Where coal is still king

Consol Energy’s BMX Mine complex a coal production giant

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Standing in the BMX Mine Underground Training Academy, about 600 feet below the Earth’s surface in West Finley Township, Consol Energy Chief Operating Officer Jimmy Brock gave a dozen reporters and state legislators his assessment Friday of what is the world’s largest underground coal complex.


The complex, a combination of Consol’s Bailey, Enlow Fork and BMX mines, is a $2 billion project that opened in March. Brock spoke to the longevity of the mines that produce 9,000 tons of thermal coal per hour. That yield is processed through Bailey Mine’s massive coal preparation plant that daily fills between five and nine 100-car trains seven days a week.


Consol provided the tour a week after the Environmental Protection Agency issued proposed rules that, if approved, would make it difficult for many of the nation’s coal-fired power plants to come into compliance.


While the proposed rules may not be enacted for a few years, Consol’s management appeared to be unfazed, at least for now.


Brock remained steadfast in his outlook.


Noting that nearly 40 percent of U.S. electricity generation comes from coal, he sees the resource playing a role in the nation’s energy mix for years to come.


“I don’t think coal is going anywhere anytime soon,” Brock said.


“I believe these longwall coal mines here will be the last ones operating, but that will be long after I’ve been here,” he said.


Brock and other Consol executives noted when the company spent the $2 billion on BMX, it also created numerous production efficiencies to make the company a low-cost producer.


According to Brock, the company is sealing about 85 percent, or 25 miles, of the Enlow Fork Mine, which at 33.3 square miles is nearly identical in size to the island of Manhattan. He said the move will save the company $3.4 million a year in power costs.


At the same time, BMX is projected to produce 5 million tons of coal this year.


The complex, which straddles Washington and Greene counties and employs 2,500 people, has a total economic impact of $3.5 billion.


State Rep. Pam Snyder, D-Jefferson, who toured the site Friday with other state legislators, was quick to attest how Consol’s operations benefit Greene County, where its annual taxes account for more than half the county’s revenue.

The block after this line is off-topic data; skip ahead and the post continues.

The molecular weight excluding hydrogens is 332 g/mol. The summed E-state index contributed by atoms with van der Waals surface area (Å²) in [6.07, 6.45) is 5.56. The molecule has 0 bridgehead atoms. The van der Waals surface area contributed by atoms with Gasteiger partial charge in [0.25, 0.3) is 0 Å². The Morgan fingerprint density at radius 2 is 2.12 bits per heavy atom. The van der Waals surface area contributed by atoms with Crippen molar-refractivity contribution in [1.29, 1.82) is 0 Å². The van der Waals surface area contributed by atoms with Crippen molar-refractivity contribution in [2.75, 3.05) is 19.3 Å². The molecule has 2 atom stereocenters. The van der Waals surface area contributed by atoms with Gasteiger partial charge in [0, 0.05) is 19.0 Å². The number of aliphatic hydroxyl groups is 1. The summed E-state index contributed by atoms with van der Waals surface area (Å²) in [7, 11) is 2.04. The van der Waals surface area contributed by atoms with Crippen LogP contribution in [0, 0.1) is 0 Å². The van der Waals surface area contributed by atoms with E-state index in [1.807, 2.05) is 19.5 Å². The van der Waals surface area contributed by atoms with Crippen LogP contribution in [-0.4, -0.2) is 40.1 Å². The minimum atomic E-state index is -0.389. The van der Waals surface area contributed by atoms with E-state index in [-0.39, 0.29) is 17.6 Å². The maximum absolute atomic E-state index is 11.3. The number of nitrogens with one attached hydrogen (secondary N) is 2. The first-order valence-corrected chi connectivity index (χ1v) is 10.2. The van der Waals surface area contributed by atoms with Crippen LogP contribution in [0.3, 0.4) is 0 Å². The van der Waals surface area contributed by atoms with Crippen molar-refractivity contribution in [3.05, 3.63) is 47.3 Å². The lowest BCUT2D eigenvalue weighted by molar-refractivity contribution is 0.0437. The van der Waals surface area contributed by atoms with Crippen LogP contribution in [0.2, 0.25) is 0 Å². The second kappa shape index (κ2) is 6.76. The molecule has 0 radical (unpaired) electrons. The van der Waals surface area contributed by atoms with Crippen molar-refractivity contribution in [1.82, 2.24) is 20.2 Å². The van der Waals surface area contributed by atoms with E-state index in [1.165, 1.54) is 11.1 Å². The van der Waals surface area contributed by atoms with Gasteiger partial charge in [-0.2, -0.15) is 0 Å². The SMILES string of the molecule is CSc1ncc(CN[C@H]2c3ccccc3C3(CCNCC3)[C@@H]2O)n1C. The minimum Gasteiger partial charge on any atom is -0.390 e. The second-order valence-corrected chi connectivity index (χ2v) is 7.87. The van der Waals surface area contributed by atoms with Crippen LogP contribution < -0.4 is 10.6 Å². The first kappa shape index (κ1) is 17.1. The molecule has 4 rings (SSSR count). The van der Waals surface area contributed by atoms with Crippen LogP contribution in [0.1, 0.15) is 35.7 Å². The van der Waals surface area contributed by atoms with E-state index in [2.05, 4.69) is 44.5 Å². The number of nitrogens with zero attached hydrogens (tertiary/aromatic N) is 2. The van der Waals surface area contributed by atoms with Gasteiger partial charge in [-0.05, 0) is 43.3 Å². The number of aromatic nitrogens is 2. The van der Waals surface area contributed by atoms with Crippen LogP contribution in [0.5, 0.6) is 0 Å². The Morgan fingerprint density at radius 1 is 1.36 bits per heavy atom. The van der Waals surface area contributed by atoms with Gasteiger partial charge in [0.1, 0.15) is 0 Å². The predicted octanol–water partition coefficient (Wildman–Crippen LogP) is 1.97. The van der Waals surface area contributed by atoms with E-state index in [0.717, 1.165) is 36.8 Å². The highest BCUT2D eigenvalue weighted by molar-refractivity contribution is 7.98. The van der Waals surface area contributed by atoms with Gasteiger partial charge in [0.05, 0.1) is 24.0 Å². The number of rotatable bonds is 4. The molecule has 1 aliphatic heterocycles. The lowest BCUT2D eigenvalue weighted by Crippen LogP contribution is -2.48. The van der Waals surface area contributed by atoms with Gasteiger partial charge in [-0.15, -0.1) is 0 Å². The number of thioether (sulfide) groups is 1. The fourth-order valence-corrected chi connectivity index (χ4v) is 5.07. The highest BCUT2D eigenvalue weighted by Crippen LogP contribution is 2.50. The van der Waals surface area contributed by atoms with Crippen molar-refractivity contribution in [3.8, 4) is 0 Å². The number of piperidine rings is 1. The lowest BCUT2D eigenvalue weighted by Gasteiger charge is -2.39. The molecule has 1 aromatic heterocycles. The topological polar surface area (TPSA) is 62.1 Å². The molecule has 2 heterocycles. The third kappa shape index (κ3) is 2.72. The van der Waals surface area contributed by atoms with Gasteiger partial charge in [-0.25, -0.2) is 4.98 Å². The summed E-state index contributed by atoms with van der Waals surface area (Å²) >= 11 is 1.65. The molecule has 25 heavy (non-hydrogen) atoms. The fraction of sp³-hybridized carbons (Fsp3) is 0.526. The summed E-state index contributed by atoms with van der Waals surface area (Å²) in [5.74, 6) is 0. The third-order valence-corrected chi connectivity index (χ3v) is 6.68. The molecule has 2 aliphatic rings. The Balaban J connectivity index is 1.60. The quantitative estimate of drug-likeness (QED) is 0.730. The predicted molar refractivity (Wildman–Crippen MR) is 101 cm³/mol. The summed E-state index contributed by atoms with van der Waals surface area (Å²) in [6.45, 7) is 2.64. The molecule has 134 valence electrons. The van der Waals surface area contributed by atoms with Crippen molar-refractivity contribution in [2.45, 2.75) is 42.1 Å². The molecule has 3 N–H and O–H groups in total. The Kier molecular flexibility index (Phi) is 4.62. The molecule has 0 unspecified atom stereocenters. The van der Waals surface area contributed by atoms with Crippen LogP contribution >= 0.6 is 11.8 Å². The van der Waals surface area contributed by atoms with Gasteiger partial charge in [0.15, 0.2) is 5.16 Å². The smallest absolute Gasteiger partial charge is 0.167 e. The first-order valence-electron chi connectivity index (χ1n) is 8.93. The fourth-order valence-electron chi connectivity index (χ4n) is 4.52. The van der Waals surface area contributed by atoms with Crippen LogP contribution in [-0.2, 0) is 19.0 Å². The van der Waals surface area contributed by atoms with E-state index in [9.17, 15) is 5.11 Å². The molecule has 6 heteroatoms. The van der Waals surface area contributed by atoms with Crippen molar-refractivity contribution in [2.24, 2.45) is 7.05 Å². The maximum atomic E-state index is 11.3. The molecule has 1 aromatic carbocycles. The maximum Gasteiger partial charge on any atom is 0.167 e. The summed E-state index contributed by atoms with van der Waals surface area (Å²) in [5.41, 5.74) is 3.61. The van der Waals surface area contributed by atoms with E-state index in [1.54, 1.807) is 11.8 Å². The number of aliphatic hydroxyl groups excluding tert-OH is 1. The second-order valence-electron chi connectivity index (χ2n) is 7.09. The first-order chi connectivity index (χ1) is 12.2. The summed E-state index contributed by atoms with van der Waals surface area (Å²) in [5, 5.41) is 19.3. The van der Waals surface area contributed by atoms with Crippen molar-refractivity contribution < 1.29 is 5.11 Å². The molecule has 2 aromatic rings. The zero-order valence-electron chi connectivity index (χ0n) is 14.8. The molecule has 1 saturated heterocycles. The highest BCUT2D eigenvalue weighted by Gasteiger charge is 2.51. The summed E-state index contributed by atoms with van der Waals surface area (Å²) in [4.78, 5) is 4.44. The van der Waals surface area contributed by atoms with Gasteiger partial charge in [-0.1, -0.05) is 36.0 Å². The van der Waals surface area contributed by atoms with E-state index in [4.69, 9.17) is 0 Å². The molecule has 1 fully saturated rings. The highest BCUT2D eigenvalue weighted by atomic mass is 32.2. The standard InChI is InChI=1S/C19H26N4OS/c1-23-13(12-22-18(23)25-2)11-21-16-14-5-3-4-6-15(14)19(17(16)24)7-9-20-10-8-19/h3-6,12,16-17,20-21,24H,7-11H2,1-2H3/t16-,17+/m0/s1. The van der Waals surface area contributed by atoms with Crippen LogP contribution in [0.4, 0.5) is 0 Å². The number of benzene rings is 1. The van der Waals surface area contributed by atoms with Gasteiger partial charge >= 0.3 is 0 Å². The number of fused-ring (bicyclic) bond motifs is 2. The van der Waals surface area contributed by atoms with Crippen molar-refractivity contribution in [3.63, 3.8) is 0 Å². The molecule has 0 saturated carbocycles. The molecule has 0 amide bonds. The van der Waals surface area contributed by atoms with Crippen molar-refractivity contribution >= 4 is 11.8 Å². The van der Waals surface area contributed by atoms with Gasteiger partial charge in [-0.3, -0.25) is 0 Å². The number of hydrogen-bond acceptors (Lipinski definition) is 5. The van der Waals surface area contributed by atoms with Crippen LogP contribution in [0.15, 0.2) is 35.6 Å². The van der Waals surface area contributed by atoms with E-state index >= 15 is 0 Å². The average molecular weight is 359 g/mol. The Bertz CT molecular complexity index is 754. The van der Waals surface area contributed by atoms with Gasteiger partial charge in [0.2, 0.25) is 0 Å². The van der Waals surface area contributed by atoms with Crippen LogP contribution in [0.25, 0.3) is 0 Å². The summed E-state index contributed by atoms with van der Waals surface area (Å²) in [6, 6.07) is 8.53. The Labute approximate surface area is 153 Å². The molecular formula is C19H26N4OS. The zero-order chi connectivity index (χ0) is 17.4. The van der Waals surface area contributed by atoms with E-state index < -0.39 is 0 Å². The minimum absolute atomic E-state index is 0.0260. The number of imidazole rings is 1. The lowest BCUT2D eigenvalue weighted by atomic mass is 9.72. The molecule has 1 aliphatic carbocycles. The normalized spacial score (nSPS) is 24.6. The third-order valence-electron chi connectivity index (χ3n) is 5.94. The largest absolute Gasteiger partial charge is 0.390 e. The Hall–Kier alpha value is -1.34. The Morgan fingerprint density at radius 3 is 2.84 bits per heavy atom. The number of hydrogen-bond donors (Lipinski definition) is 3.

The only way commissioners can raise additional revenue is by raising real estate taxes, which residents despise, Snyder explained.


With Consol as a major taxpayer in Greene County, the company’s payments help to keep taxes low.


John Pippy, who heads the Pennsylvania Coal Alliance, which represents about 300 companies that mine bituminous coal, said the fuel’s economic impact on Pennsylvania is big.


He referred to a recent study the alliance commissioned from the Pennsylvania Economy League, which found the industry has a $4 billion annual impact that accounts for 31,000 jobs across more than 30 counties.


Dan Yanchak, supervisor of the BMX coal prep plant, said it has about 130,000 tons of raw coal stored on the site, but that amount turns over in 20 hours as the product is loaded into trains supplied by both Norfolk Southern and CSX.


Each train has either 100 or 110 cars, which are loaded in about 90 minutes.


While BMX produces mostly thermal coal for use in power plants, it also produces a smaller amount of metallurgical coal for steelmaking. Yanchak said that type of coal is exported.


He said 75 percent of BMX’s output is for domestic use, with the remaining 25 percent sent to Consol’s Baltimore terminal for international export.


Earlier, Brock noted the efficiencies Consol built into the BMX project helped it weather the past winter well.


While other producers were complaining about how the winter weather hindered their ability to supply coal, Consol saw the opposite.


“We delivered record-breaking first-quarter performance despite the most severe winter in several years,” he said.


Pippy said earlier Pennsylvania’s abundance of coal and its ability to provide competitively priced electricity also helps low- and middle-income families keep their costs under control.


“It’s about turning on the lights and the cost of turning on the lights,” Snyder said.


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